Michael Nielsen and the open science revolution

@IleneDawn tweeted a link to an interesting video featureing Michael Nielsen, a pioneer in quantum computing and author of the recently published “Reinventing Discovery: The New Era of Networked Science.” (Just purchased for my nook!) This is a timely find, following up on my recent post aiming to explore novel or interesting ways to integrate twitter into the classroom.

Nielsen opens his talk using the example of the polymath project, which utilizes a blog to engage a large community of mathematicians in solving difficult problems in the blog’s comment section. This social problem solving endeavor reminds me of another successful attempt used in biology: Foldit. Foldit is an online video game where participants attempt to fold proteins to the best of their ability.  The efficacy of this approach has led to papers published in peer-reviewed journals such as PNAS. These examples support the claim that social networks can provide a powerful tool in facilitating communal problem solving.

One major drawback to the success of this approach that Nielsen addresses in his talk is active participation in these projects. He notes that despite great enthusiasm for these projects, the greatest thinkers in a given field fail to contribute, leaving sites associated with open science projects “virtual ghost towns.” Nielsen provides one example of a great success that spawned a data-sharing revolution in the field of molecular biology.

Genebank originally encountered the lack of contribution that many of these open science endeavors face. In 1996, leading molecular biologists met in Bermuda to address ways in which they could encourage scientist to share their sequence data with the online community.  From this meeting, they came up with two main principles: 1) “That once human genetic data is taken in the lab, it should be immediately uploaded to a site like genebank;” and 2) “That this data would be in the public domain.” These principles one their own may not have been sufficient to encourage participation; fortunately, national funding organizations such as NIH supported this initiative and wrote it into policy.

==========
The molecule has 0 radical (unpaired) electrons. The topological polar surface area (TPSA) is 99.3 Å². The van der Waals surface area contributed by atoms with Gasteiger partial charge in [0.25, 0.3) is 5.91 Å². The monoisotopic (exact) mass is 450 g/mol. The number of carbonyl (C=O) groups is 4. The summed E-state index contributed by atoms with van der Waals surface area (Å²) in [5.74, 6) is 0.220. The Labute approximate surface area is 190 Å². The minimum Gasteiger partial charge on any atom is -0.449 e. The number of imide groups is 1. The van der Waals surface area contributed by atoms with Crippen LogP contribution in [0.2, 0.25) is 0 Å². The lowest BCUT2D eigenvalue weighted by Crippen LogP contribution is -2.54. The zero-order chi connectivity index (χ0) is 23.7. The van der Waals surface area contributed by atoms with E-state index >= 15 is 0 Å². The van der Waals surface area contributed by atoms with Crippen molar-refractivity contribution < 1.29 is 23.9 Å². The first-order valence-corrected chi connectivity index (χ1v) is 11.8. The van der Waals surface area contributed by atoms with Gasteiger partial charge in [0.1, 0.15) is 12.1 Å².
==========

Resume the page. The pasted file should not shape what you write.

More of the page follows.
What Nielsen calls for, ultimately, is an open science revolution. He argues that scientists currently lack rewards to shift some of their valuable time to participating in open science programs. The drive to publish their own research and to keep secret their most important findings prevents them from dispersing information in a public way or posing problems for a community to solve. Nielsen argues that this revolution in the culture of science is not unlike the revolution that took place with the advent of scientific journals. What we need to do, as a scientific community, is support this revolution and encourage those who are compelled to participate in it.  He provides three suggestions for moving in this direction:

1) Get involved in an open science project.

2) Start an open science program – Adopt currently available approaches to open science. If more ambitious, develop novel ways to disperse and collect scientific information, or explore novel venues for community problem solving.

3) Give credit to colleagues practicing open science – Scientists may currently be discouraged by peers from this new mode of practicing science. One of the minor incentives for exploring these new technologies is simply peer support.

Now to think of how we, as a community of scientists, can best employ these technologies in our own fields. (And to read Nielsen’s book!)

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